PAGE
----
Internet Payments

Secure & Reliable

Your data is encrypted and secure with us.
Godaddyseal image
VeraSafe Security Seal

Abilene Reporter News Newspaper Archives

- Page 1

Join us for 7 days to view your results

Enter your details to get started

or Login

What will you discover?

  • 108,666,263 Obituaries
  • 86,129,063 Archives
  • Birth & Marriages
  • Arrests & legal notices
  • And so much more
Issue Date:
Pages Available: 30

Search All United States newspapers

Research your ancestors and family tree, historical events, famous people and so much more!

Browse U.S. Newspaper Archives


Select the state you are looking for from the map or the list below

OCR Text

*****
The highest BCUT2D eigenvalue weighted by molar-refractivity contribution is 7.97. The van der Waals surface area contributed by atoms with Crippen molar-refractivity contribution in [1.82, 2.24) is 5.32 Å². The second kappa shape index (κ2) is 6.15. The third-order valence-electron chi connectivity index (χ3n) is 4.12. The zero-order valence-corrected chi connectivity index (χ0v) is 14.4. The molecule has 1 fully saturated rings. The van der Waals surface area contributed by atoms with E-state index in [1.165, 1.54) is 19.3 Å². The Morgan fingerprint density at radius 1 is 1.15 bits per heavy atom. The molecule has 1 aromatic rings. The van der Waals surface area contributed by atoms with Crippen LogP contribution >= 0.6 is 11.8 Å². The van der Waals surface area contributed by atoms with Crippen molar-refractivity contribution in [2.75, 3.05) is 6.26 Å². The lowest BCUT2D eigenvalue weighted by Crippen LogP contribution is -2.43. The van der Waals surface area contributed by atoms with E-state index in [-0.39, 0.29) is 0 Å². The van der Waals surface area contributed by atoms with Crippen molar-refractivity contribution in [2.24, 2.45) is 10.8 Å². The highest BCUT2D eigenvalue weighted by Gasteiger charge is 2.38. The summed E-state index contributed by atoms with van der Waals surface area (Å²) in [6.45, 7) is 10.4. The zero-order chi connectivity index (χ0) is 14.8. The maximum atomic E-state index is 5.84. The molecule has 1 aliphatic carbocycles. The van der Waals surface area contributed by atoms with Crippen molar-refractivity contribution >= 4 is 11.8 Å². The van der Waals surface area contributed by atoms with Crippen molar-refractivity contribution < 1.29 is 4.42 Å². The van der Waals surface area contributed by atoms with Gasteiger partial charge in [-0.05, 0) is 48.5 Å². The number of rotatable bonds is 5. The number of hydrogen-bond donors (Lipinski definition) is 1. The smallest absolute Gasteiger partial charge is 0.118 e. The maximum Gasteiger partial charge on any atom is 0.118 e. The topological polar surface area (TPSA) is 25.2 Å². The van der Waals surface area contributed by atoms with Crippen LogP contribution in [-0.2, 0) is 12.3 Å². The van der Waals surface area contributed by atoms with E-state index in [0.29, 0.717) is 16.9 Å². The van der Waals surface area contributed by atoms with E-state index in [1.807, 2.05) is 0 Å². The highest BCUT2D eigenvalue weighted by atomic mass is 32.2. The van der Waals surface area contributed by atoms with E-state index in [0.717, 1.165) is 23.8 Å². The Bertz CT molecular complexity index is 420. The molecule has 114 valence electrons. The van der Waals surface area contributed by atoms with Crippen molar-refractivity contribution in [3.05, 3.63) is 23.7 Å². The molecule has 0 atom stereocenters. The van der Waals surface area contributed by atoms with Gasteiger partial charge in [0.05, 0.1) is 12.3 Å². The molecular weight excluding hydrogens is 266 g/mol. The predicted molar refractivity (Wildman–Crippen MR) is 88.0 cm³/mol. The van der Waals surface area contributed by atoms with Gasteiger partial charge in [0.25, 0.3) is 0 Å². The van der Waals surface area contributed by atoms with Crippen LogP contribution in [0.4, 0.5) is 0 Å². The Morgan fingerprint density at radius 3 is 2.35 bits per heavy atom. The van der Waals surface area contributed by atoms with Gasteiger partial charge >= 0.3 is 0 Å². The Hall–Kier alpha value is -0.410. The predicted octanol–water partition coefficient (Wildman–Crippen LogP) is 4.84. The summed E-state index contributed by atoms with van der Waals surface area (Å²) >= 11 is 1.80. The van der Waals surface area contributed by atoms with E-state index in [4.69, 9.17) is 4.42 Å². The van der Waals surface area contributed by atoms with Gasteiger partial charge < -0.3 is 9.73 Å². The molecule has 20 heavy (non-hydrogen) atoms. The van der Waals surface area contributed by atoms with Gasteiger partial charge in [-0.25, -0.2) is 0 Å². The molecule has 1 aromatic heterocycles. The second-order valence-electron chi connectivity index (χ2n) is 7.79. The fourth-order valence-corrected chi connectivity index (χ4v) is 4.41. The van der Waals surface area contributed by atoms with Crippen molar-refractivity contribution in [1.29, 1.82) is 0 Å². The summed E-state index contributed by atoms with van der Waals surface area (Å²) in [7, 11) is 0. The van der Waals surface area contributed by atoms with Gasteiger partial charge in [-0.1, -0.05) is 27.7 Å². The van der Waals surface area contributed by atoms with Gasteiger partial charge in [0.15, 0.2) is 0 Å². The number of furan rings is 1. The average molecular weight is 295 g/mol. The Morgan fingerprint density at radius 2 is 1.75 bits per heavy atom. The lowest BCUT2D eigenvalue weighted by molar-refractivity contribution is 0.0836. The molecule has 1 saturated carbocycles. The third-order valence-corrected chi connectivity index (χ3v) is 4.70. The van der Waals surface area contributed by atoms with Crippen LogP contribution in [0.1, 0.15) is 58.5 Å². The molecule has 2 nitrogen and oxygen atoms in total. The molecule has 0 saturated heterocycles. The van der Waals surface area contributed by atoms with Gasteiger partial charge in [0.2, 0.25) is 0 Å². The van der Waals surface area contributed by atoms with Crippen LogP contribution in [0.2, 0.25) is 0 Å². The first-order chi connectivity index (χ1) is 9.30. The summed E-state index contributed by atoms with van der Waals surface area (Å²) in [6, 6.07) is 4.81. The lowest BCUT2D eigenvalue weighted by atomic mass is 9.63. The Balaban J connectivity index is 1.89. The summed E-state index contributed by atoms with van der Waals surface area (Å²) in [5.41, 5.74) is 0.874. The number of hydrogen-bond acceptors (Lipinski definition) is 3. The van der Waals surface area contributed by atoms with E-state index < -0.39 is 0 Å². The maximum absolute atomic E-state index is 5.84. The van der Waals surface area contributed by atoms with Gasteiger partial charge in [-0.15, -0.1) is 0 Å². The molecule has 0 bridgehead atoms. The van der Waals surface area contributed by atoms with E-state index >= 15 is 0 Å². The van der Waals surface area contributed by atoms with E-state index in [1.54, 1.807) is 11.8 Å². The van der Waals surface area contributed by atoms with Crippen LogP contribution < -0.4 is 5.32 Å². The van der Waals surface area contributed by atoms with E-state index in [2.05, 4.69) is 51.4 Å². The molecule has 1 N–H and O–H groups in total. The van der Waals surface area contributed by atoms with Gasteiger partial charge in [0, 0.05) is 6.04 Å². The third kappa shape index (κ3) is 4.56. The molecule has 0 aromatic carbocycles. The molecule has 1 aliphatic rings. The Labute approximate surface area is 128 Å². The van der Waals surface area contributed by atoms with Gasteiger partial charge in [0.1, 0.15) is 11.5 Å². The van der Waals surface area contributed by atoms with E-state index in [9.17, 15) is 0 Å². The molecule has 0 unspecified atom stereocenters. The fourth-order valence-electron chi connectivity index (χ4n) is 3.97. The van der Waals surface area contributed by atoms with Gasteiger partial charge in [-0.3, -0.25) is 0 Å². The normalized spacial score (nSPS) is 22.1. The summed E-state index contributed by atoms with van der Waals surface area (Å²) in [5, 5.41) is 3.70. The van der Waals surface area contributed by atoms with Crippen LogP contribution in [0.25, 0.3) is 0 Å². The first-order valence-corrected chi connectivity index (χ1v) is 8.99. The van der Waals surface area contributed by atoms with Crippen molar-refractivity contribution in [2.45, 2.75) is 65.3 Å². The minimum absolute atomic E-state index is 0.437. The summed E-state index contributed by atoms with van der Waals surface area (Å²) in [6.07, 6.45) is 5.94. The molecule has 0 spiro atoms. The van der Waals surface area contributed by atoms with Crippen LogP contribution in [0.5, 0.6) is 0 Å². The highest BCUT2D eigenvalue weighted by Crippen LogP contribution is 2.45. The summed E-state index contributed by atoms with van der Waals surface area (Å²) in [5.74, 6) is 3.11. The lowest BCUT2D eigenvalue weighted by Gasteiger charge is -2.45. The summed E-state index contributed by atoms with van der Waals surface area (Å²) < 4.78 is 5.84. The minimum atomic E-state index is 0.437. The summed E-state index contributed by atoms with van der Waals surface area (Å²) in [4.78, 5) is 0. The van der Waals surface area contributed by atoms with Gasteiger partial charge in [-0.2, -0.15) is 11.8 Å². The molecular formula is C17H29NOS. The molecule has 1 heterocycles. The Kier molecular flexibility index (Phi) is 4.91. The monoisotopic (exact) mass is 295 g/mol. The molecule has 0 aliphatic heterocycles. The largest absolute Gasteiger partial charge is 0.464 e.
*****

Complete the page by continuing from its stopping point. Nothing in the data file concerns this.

Abilene Reporter News (Newspaper) - November 22, 1944, Abilene, Texas fei ’ 'i ■ SIXTH WAR loan County Quota .......$3,395,000.00 Series E Quota.......$1,055,000.00 fgeries E Sales .......$ 110,301.25Abilene    MDHIIIViG'"WITHOUT OR WITH OFFENSE TO FRIENDS OR FOES WE SKETCH YOUR WORLD EXACTLY AS IT GOES."-Bvron VOL. LXrV, NO. 155 A TEXAS NEWSPAPSa ABILENE, TEXAS, WEDNESDAY MORNING, NOVEMBER 22, 1944—FOURTEEN PAGES Astociated Prêts (AP) United Press (VJ",) PRICE FIVE CENTS.azis Wage Fight for Life at Cologne Superforts Blast China, Japanese Targets NIP PUNE PRODUCTION •CENTER AT OMURA STRUCK On taksgi.ino ForAbilenians Charles Green, Vernon, Named Acting Manager Charles Green, manager of the Vernon chamber of commerce, yesterday was named acting manager of the Abilene chamber, succeeding Jack Simmons, local business man who has been filling the position since John Womble, the manager. entered the Army. Womble, on leave of absence, is now in the Pacific war theater. Simmons had resigned. He had accepted the position with the understanding he would continue only a few months. The selection of Green was made yesterday by unanimous vote of the chamber of commerce director: W: By THE ASSOCIATED PRESS A third lashing of Japan*s vital Omura airplane manufacturing center within the Nippon homeland by a large force of American Superfortresses was officially reported by the-U. S. 20th Air command Tuesday. Meanwhile American liberation forces on Leyte island in .^he central PhiUppines fought aoggedly through typhoon-made seas of mud against the desperately resisting Japanese inside the Limon trap in the Ormoc corridor. The Japanese ^ere reported by Gen. Douglas MacArthur today to have committed their crack First division to defense of the Limon sector. H As Yanks reduced pillboxes and "ntrenchments in the mountains around Limon Japanese forces trying to break a roadblock to the south were repulsed with heavy losses. Six Japanese planes were blasted ^ut of the air when they attempted to raid American positions. Yank airmen blasted supply and shipping facilities on Leyte’s west coast. Radio Tokyo quoted Japanese Premier Kuniaki Kolso as saying the rise or fall of Nippon • rests upon the outcome of the ccntral Philippines fighting. He added *‘we are now in that phase of the war which, by putting forth the total strength of our country to bring this pres- -^ ent battle to victory, we can turn the tide In our favor.” The B-29S task force hitting Omura also blasted Shanghai and Nanking, in China, the U. S. communique said. Tokyo added the Nagasaki a^ea tq ■ the,.t^e^.>^Na-Ik^saki is near Omura on' Kyushu^ southernmost of the main Japanese islands,    , The B-29S ripped Into the- vast Omura plane factory area' ior the third time in less than a month. ^hey engaged swarms of Japanese interceptors and shot down, probably destroyed or damaged 55 Nippon planes. Tokyo claimed 25 of the Superfortresses were shot down or probably destroyed. The Superfortresses, winging over Whe Japanese homeland for the Eighth time, met their first strong fighter opposition. They definitely knocked down 20 of the Japanese challengers, probably destroyed 16 and damaged 19. The 20th air command said reports on American losses, if any, must await return of the planes to their bases In western China. The Japanese, in another of their usual extravagant claims, said of the 70 or 80 Superfor-. tresses In the raid 14 were shot down and 11 probably downed, Tokyo said fierce air fighting marked the raid and added ground damages were “extremely slight." The Japanese said their plane losses totaled four— —one a suicide dive into a B-29. There was little change on Burmese battle fronts. The Chinese fighting Inside the Japanese Bhamo base threw back a counter-attack. The fighting was heavy. CHARLES GREEN Upon recommendation of a committee headed by W. J Pulwiler Sr. Green will report for duty here Dec. 1. The new manager is 40 years old, a native of the Roscoe community. His wife, who like her husband, is a former newspaper writer and editor, and their son and daughter, high school students, will move here presently. Their older son is in the Navy. Foe more than three years prior to last spring Green was manager of the Stamford chamber of commerce. He went to Vernon early this year. Prior to that he was editor of The Nolan County News at Sweetwater and earlier, had been connected with The Sweetwater Reporter. He also was a staff writer several months for The Hereford Journal, traveling throughout the nation. Many Activities The first activity 4n the celebration of Thanksgiving tomorrow will be at the Union Thanksgiving church service at 10 a. m. at the St. Paul Methodist church. In the afternoon, the Black Hills Passion Play will be presented for the first time, and two football games will draw Abilene fans—that of the Eagle-Bobcat game in San Angelo, and the Collegians-West Texas State here. The Rev. Marshall Masters, pastor of the First Christian church, will deliver the sermon at the annual Thanksgiving service. The Chanters of McMurry college, under the direction of Mrs. R. B. Wylie, will sing The Largo by Handel. Dr. T. S. Knox, president of the Abilene Ministerial alliance, will preside. All county and city offices, tne postoffice, downtown stores, and both banks are to be closed aw day Thursday. The department oi public safety, driver’s license division, will observe Nov. 30 as Thanksgiving day. and stated Tuesday that it would be open tomorrow. The Reporter-News will print neither the morning nor afternoon editions on Thursday, as a newsprint conservation measure. Reporter-News Wants Addresses At suggestion of parents of soldiers The Reporter-News invites all such parents to the newspaper Bst-#. <aearing house through ..which to learn names of boys from this region serving in the same outfits. Today’s query is: Who has a son or husband In the 104th division. Those who wish to answer this question may mail to the managing editor. Reporter-News. their names and addresses and telephone numbers. and the names of the soldiers. Those who would like for the Reporter-News to ask for names of parents of boys in other divisions should write also and make such requests. When names of more than one soldier in one division, and those of his parents are received, they will be published along with the name of their division. In order to adhere .sirictly to censorship rules no reference will be made in the newspaper at any time as to where any division is serving. While the presence of many divisions in various combat areas has been released for publication by the war department, many have not been. The only safe policy is to forego publication of the location of any outfit. ttllE GENEBAI. VISITS MERKEL SOLDIER—During a tour of the front in France, Gen. Dwight Elsenhower, Supreme Allied Commander, visited a hospital where he talked Nov. 5 with a soldier listed as Pvt. Oliver Webb, of Abilene. A Tuesday story accompanying the above picture stated that neither Private Webb's family nor registration had been located In Abilene. Tuesday afternoon The Reporter-News received Information that Mrs. ^liver Webb, living in Merkel, believed the soldier sho.wn to be her husband. Mrs. Webb was puzzled, however, because she had received a letter from her husband dated Nov. 3, at which time be had his sergeant’s rating, which he received before going overseas. Sergeant Webb was living in Hamlin at the time of registration; so registered In Jones county, later transferring his registration to Wasco, Calif., where he was working. He was inducted Feb. 3, 1944, and trained at Ft. McClellan, Ala., and Fort Meade, Md., before going overseas the last part of August of this year. He Tvent first to England, later to France. Mrs Webb, the former Neoma Grayson. Is living at Merkel with her two children, Shirley Fay, 9, and Linda Ann, 6. The sergeant’s parents» Mr. and JUrs. W. W. Webb, also live at ^ YOUR ATTENTION Important stories on Inside pages include: Page 2—McNutt urges business cooperation. Page 3—More te.stlmony offered In University of Texas squabble. Page 7—Promotion of 73 Army officers asked. Page 11—Agreement reached on highway land. Page 14—El.scnhower promises greater European push. Page 14—Donald NeLson given cabinet status. Page 14—A Yank private fights with fists. OPA Speeds Work To Hold Ceilings WASHINGTON. Nov. 2l.~(A^)— The OPA tonigh'c rushed a brake adjustment on the nation’s price control machinery—a tightening-up intended to halt a .slight upturn in living costs. Tlie projected new control, aimed at holding down textiU and clcrching prices, was regarded by some observers as a fresh iTidication that the government probably will delay any basic change in the “Little Steel” wage formula until Germany is defeated. Stricter price control in the meantir.e is a ••muS’c” program to keep costs ot essential commodities to wage levels. ARMY CONFIRMS DEATH OF LT. BEDFORD RUSSELL Death of Lt. Bedford Russell, former star football player for Hardin-Simmons university, January 14, 1943. when British planes sank an Italian submarine on which he was a prisoner has been confirmed by the War department. • LT. BEDFORD RUSSELL Mrs. Marljohn Melson Russell, his vife, yesterday advised her mother, Mrs. Spencer Sullivan, 790 Cedar. A telegram and letter told Mrs. Ru^ell information given her in the summer of 1943 by Lt. Earl S. Millechamp, navigator of a B-17 piloted by Lieutenant Russell was correct in that the Abilenlan w*v. killed. Until the recent communications Lieutenant Russell was ll^^‘'fQfii(^‘Ux~as^.\Kaä oner.. --Pope Plus advised Mrs. Russell some months ago he had lalkrd with her husband in an Italian war camp and that a year ago today. Nov. 23. 1943. the officer had been turned over by the Italians to the Nazis. Apparently this was a case of mistaken identity. "Your .husband was reported a pnsotier of war of the Italian government,” Adj. Gen. J. A. Ulio wrote Mrs. Russell- in infonnation received yesterday. “It has been officially established from rep>ort.s received by the War department that the information furnished you by the repatriated American officers who were with your hu.?band at the time of his death *ls accurate and your husband was killed in action 14 January. 1943, In the Mediterranean sea between Tripoli and Taranto. Italy, as a result of the destruction of the Italian submarine upon which he was a pri.soner. Lieutenant Millechamp wrote Mrs. Russell a year ago last summer of the incident in which her husband died. The plane piloted by Lieutenant Russell, he said, was returning to a North African base when it was shot down in a bitter fight with Messerschmitts. The B-17 was shot to pieces but Russell “by skillful maneuvering, managed to land on the de.rert without hurting anyone." he said. The Italians later captured the men and after about 10 days put them on the submarine. The next day the sub. while cruising was hit by three depth charges from a British Beaufort. When the sub surfaced it was machine gunned by the British and the Italians fought back, Millechamp said. Three British ci;ulsers soon ap-pe^{|6d~snd began-to shell the sub, See LT. RUSSELL, PJ-. li; Col. 3 CPL. NAT L. MANN DIES COLORADO CITY, Nov. 21—iSpl) —The youngest of four brothers in military service. Cpl. Nat L. Mann. 21, was killed Nov. 7 in the Mediterranean area, a War department message today informed his mother, Mrs. Lena Mann of Colorado City. Corporal Mann, 1941 graduate of Colorado City high school, began his Army air corps training at Sheppard Field in March. 1943. Previously, he had worked in an aircraft factory in California and at Consolidated in Fori Worth. From Slieppard Field he was sent to gunnery school at Fort Myers, Florida, where he was awardea his gunnery-aerial engineer wings in March of this year. After a final period of training at Shreveport, La., he joined his overseas bomber crew in Georgia and left for overseas duty the last week in October. His brother. Sgt. Billie S. Mann, is in front lines of Italy with the Medical corps of the army. Another brother. Pvt. Tom Clay Mann, Ls training with the army engineers at CPL. NAT Alexandria, La., while the third brother. Seaman 2-C Virgil A, Mann Ls stationed in New Orlcaii-s, La.. with the Coast Guard. They arc the sons of the late Charle.s Mnnn, Sr.. pioneer Mitchell county rancher. COLEMAN OFFICER KILLED Five Killed In Explosion After Crash DENISON. Nov. 21.—(AP) —A fiery explosion that swept through a block of this city late today following the collision of a butane gas tank truck and an automobile fatally injured five persons and burned 30 others, 11 critically. Eyewitness reports said flames engulfed victims more than a half a block away from the sccne and the explosion rockcd homes over a wide area. Police speculated the olast was set off by a passing tram or by the exhaust of an automobile after the collision had freed the gas from the tank truck. Chief of Police Paul Borum. who called the explosion “the worst tragedy in Denison's history," was one of the first on the scene. "It seemed that people were Just standing there dazedly watching wliile human torches ran about screaming for help," he said. “The explosion and the blaze was over so quickly that everyone was too stunned lo act. It was several minutes before the bystanders could comprehend what had happened. It was almost necessary to use force to get the uninjured to help the injured." Borum said H. F. Hammond of Sherman, who later died, was blown 250 feet and fell to the ground with his clothing aflame. Clarence Scott, former mayor of Denison who was not injured, was among the eyewitnesses. “People.” he said, “were flying through the air.” Willie Mott, a maid at the home of Mrs. Ed Kilgore who was among the critically injured, said: "Everybody seemed to be running and everyone seemed panic-stricken. Everybody had their clothes burned : off."    ., A ho|-se in\R barn a block away from the explosion was blown out of the barn and through a fence. Many residences in the area were scorched by the blast and one burned to the ground. A small grocery warehouse was blown to bits while a service station next to it was hardly touched. Doctors from Perrin field, flying school at Denison, assisted local physicians in caring for the victims and plasma from Perrin was used. Nurses aides from nearby Sherman, Tex., were called to help nurses aides from Denison at the two Denison hi>spitala. The dead were ILsted as Mrs. W. L.. Sweeney. Kansas City: F. L. Nix. Deni.son: H. F. Hammond. Sherman, Lomue iker of Ucnison: and W. L. Swrrtipy. City. Lpwi.s Henry of Denison, another eyo\vitne.s.s. .snld E^arl Vick, a butcher at a grocery In the nelyhborhoixi. ran from the store immediately fol-lowlnji the arrident and .screamrd for ihe crowd to cot away from the tank truck, warning against the explosion which happened moments later “Nobody moved away.” Henry said Jeff Whitfield of Denison, driver of (fie irvKk. s»ld he also warned the crowd He Jumped from the truck immediately aPcer the collision and ran. shouting for others to do likewLse. he .stated. He escaped with light injuries. French War In Mulhouse By THE ASSOCIATED PRESS Triumphant French forces swept northward down the Rhine from the Swiss border last night and fought into the big industrial city of Mulhouse, 17 miles from Basel, warmed by the unstinted praise of Gen. Dwight D. Eisenhower for their spectacular breakthrough at the Felfort gap. But hundreds of miles to the Bond Sales Here Inching Forward; , 535 Bought Working toward a quota oT $1.055.000 In series E bonds. Abilene Issuing agencies through last night had reported $110.301,25. Overall sales came to $414,535 against HOUSTON. Nov, 21 (/P)—The Sixth War Loan drive got off to a thunderous start today when H. R. Cullon, Houston oilman. purchased $1.000,000 In War Bonds for the special symphony concert on Dec. 13. sponsored by the United Nations committee. a quota of $3,395,000. In addition to the sales reported, $66,425 was results of a musical Jamboree In the studios of KRBC Monday conducted by Abilene Army Air Field war bond salesmen and women. Baylor and Sutton counties have gone over the top since the opening of the drive, and Tuesday at San Angelo more than $1,000,000 was subscribed toward their goal of $2,635,000. Nazi Broadcasters Tell of Heavy Loss LONDON, Nov. 21—(/P>—The German people got from their mlhtary reporters today a sombre account of German armies yielding ground before an Allied ofefnsive '‘which has not yet reached its peak.” Abandonment of their Eichweller salient In the Aachen .sector, trapping of a German garrison In Metz, the American Seventh Army'.s drive 10 Sarrebourg. the spectacular French breakthrough to the Rhine —all were broadcast by Berlin, sometimes in pessimistic terms. Most of the German accounts emphasized the danger to the Reich repre.sentcd by the Belfort breakthrough. The situation along the Rhine was usually described cau-tiou.sly as still “too fluid” for con-clu.'^ions on Its ultimate Importance, but Martin Hallenslebcn. German ncw.s agency correspondent, said flatly It “might well place tlie Ger-innn.s in a precarious sltuntlon," COLEMAN. Nov. 21— <Spl) — Lt. Ramon H. Newman, 28, son of Mr. and Mrs. H. O. Newman of Coleman, was killed in action over Germany on Sept. 12. last, according to a War department telegram received by the parcnus and widow, all of Coleman. Previously, the young man had been reported a^> missing in action over Germany on the same date. He was pilot of a B 17 Flying Fortress and had been stationed hi England witl; the 8th Air Force. He was holder of the Air Medal and two oak Icai clusters to it. Lt. Newman .studied at Sul Rosa College. Alpine, and prior to enter-i ing the Army in March of last year I was with the State Highway Department at Alpine. He won his wings and commission as a second I lieutenant at Roswell Field, Nev.-i Mexico, in June 1943. I Survivors Include his parents, a ' New UT President-Due This Weekend ! AUSTIN. Nov. 21    -m,. Aus tin American will .say tomorrow i , has learned from “a very authori ' tauve source” that University u , 'lexas resrni.s meeinig In FJl Pa.sf ' Nov. 24 and 25, will name a ne\ urnversny president. I The paper did not name th sour<-e of it.s Iniormatlon. Strikers Ordered To Go Back Today WASHINGTON. Nov 21—(/P>— The War Labor board directed to-nlRht that Ohio telephone operators return to work immediately or face government seizure of the fa-cilif ¡''S. WI.B hearing Chairman N. P Ffi.^'inger gave union offi<inl.s until in a m. tomorrow t<. decldr whether iiuv would recotJirnrnd that tnfm-hf-rs of the state Fpcieration of Telephone Workers return to work. north American and British troops were locked with the Nazis in a terrible struggle' east and north of Aachen which promised to have more immediate effect upon the outcome of the war than all the dramatic Allied advances in northeastern France. Front dispatches made it clear that the Nazis were waging their life or death fight on the Cologna plain, throwing everything they had Into a desperate effort to halt the masses of men and armor comprising the American First and Ninth Armies and the British Second. Their resistance nowhere eL&e—not even north and east of Metz—was comparable. Along a front of some 15 miles' from east of Aachen to north-north- NEW YORK, Nov. 21—The Bern radio reported tonight that *'it has Just been announced that the Americans are in the suburbs of Strasbourg.’* LT. R. H. NFWMAN Carved-Up Europe Dimmer Prospect WASHINGTON, Nov. 21 i/Py-Ttx chances that Europe will be can’ed up into western and eastern blocks dominated respectively by Britain and Russia are growing dimmer. French policy appears to be the reason for this trend but there are some indications that the British are less enthusiastic about the Idea than they once were. The Russians have said all along that they did not like it. BAIRD SERGEANT DIES BAIRD. Nov. 21.—(HW)—Mr. and Mrs. Arthur Burleson, Baird, received a telegram from the War Department Monday advising them that their son. S.-Sg't. Clarence Arthur Burleson Jr., had been killed in action. Sergeant Burleson was previously reported missing over Belgium May 9. 1944. He was a flight engineer on a B-24 Liberator. He enlisted In the service June 6. 1942, and trained at Sheppard field. Wichita Falls. Baltimore, Md., Salt Lake City, Utah. Alamorordo. N. M . and in Florida, South Carolina, and Wyoming. He wen'c to Eiicland in February. 1944. Sergeant Burle.son wa*; born in Tuscola Nov. 30, 1921. and moved to Baird with his family In 1935. Mr, Burleson is water .superintendent there, 'rhe sergeant attended Baird high school, where he was a star end on the football team from 1938 to 1941. He Wri.s a student at Har-dln-Simmons university a'c the time he entered the service. Surviving besides his parents are a brother, Forrest, who is attending Baird high school; and two sisters, Mrs. C. C. Hamilton. Glendale, Arlz., and Mrs. A. V. Curtis, Baird. Harmony Ret-urns ! WASHINGTON. N.iv, 21 - .•I-i I Capifol Hill wi(nes.sed todH>’ tlie ^ .sign of le.sficning antairoiiism be-' I'i'een Congre.s.s and the White Hej). Cox 'D-Gat to<')k the House floor anrt -ellvered a dramatic appeal for restoration of har- CON. one of the southerners frequently at odds with administration. declarec: • I look upon the election as a matinifHrnt personal tribute to the prisideni. Tlie people have .said that they want him and certainly the world salutes him as its first citizen, •'We nerd to cfltablLsh harmonIou.s relaiion-s with the executive branch of the government and maintain those harmonious relations.” Jet Plane Training Program Underway BAKERSFIEXD, Calif. Nov 21 — The War department permitted cii.‘«<iosure today of plans for a west-rni training pr<<Knun for Jet pru-pnl.sion plane.s. Bakersfield ha.s brrn selected a.s hi adqviarters of thf* «¡pumenl of the F'.urth Army »nr for< r respon.sjblf* for jet-propelled P5i) air romet triiinlng. The prowrani will embrace itir pick ol the nations flirrs from thf> world's battlnfrr'iits and those who have demonstraircl unusual ability in this countrv oast of that ruined city the Nazis were fighting fiercely for every crossroad and village. Casualties were heavy on both sides as the Americans and British slugged their way slowly but steadily forward. Each vUIage was left a heap of rubble. A typical front dispatch said ihe German was “fighting with untold fury on his own soil'* and that the Yank advance was painfully slow.** House-to-house fighting was in progress Inside Eschweller, seven mlics northeast of Aadhen, and In several nearby vUlages. Hamlch, nine miles oaat of Aachen and'six from the shattered German road center of Dum, was cleared of the enemy. Northeast of Gellenklrclien, 10 miles north of Aachen, British troops reached the outskirts of Wurm after beating off fierce German counter-attacks. A German broadcast said the Aachen and Metz fronts had become “mammoth battles of material” and added that Nazi iorces would find it difficult to withstand this "onrush of packed power.” Lt. Gen. George S. Patton’s Third Army pushed three miles Into Germany near Merzig and went about celanlng out Isolated pockets oC Germans in Metz, where organized resistance had endured. About 3,100 :)rl.soner.s were taken In Metz. East of the captured fortress city Patton's infantry was within nine miles of the German Saar frontier. Lt. Gen. .Mexander Patch’s U. S, Seventh Army, plunging across Lorraine. took Sarrebourg, 32 miles froni the Rhine and 70 miles northwest of Gen. Eisenhower implied strongly In a talk to correspondents In Paris he expccted the Germans lo try to fight it out west of the Rhine rather than attempt lo nitlirlraw across the stream und' r the attacks of Allied planes, lie asked for more supplies than he has been getting. Although bad weather restricted .vujiport of allied ground troops yesterday. .some 1.250 U. S. heavy bomb*, ers turned four German oil refin-prie.s into flaming ruin. Their escort of more than 1.100 fighter planes de-roved at least 74 Nazi interceptors. There yet was no confirmation, from Moscow of German reports that the Red army had opened a huce winter offensive in Latvia, wiirre some 300,000 Nazi troops are porketed. Only minor engagements were re-por'rd from the winter-bound Italian front. Sfone Resigns FORT WORTH. Nov. 21— n-t»* m--icnation of Gaylord Stone oi Fort Worth from the state prison board ha.s been accepted by Gov-Stephen.'^on. Stone said to- dav Bill to Aid South WASHINGTON. Nov.    — Tlir federal ln.surance program considered in the House Uday will be a virtual “gold mine ” t/> the south If : it LS pa-ssed by ConRres.s. many soutliern congressmen t>elieve •if It Is approved and wirks out a.*^ we expect, it will mean a jiew era ; for sou'ihern farmers, where they ^ ran plan their production on a busi- ' ness-like basis.” said Rep. Cooley ! (D-N.C.). chairman of the agrlcul-| ture cub-commlttce which drafted tl'.e measure. The Weather UEPARTMENT OF CO? WEATHER BUREAU EAST TEXAS: ower Rio Grande nee in temperatures. TEMPERATURES No Reporter-News Thursday No Morning and Evening editions oi The Abilene Reporter-News will be published Thursday, November 23, Thanksgiving. This holiday will be observed in keeping with the Government program to conserve newsprint which is rationed. - Si Ë : if — - 48 Sunset l»«t nipht: 6:37. Sunrise this mo^nlns: ;